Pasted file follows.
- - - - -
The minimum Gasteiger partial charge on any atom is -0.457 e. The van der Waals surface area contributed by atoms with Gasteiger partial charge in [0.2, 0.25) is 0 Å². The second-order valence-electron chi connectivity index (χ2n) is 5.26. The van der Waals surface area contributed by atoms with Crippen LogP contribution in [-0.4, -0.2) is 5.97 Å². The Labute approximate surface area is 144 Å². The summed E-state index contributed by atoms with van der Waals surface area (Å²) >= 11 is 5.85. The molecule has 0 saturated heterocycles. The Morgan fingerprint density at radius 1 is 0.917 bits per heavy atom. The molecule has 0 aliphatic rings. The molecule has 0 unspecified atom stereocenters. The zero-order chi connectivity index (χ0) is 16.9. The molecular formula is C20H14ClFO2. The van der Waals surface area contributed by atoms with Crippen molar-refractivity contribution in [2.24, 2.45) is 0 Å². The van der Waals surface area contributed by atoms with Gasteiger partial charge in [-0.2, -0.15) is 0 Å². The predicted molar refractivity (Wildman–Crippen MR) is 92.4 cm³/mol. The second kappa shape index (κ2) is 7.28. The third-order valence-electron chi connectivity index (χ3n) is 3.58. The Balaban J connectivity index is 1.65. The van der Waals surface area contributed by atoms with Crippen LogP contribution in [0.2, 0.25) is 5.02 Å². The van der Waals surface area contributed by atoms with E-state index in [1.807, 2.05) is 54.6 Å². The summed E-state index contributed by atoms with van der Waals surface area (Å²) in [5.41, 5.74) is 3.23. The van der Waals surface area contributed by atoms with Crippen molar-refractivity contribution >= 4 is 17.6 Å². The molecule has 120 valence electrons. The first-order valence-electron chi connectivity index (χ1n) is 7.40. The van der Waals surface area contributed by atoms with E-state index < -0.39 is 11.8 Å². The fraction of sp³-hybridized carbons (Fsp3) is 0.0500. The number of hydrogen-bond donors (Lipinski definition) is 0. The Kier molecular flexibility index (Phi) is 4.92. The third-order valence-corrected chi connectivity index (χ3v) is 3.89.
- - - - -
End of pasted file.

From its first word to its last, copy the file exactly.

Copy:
The minimum Gasteiger partial charge on any atom is -0.457 e. The van der Waals surface area contributed by atoms with Gasteiger partial charge in [0.2, 0.25) is 0 Å². The second-order valence-electron chi connectivity index (χ2n) is 5.26. The van der Waals surface area contributed by atoms with Crippen LogP contribution in [-0.4, -0.2) is 5.97 Å². The Labute approximate surface area is 144 Å². The summed E-state index contributed by atoms with van der Waals surface area (Å²) >= 11 is 5.85. The molecule has 0 saturated heterocycles. The Morgan fingerprint density at radius 1 is 0.917 bits per heavy atom. The molecule has 0 aliphatic rings. The molecule has 0 unspecified atom stereocenters. The zero-order chi connectivity index (χ0) is 16.9. The molecular formula is C20H14ClFO2. The van der Waals surface area contributed by atoms with Crippen molar-refractivity contribution in [2.24, 2.45) is 0 Å². The van der Waals surface area contributed by atoms with Gasteiger partial charge in [-0.2, -0.15) is 0 Å². The predicted molar refractivity (Wildman–Crippen MR) is 92.4 cm³/mol. The second kappa shape index (κ2) is 7.28. The third-order valence-electron chi connectivity index (χ3n) is 3.58. The Balaban J connectivity index is 1.65. The van der Waals surface area contributed by atoms with Crippen LogP contribution in [0.2, 0.25) is 5.02 Å². The van der Waals surface area contributed by atoms with E-state index in [1.807, 2.05) is 54.6 Å². The summed E-state index contributed by atoms with van der Waals surface area (Å²) in [5.41, 5.74) is 3.23. The van der Waals surface area contributed by atoms with Crippen molar-refractivity contribution >= 4 is 17.6 Å². The molecule has 120 valence electrons. The first-order valence-electron chi connectivity index (χ1n) is 7.40. The van der Waals surface area contributed by atoms with E-state index < -0.39 is 11.8 Å². The fraction of sp³-hybridized carbons (Fsp3) is 0.0500. The number of hydrogen-bond donors (Lipinski definition) is 0. The Kier molecular flexibility index (Phi) is 4.92. The third-order valence-corrected chi connectivity index (χ3v) is 3.89.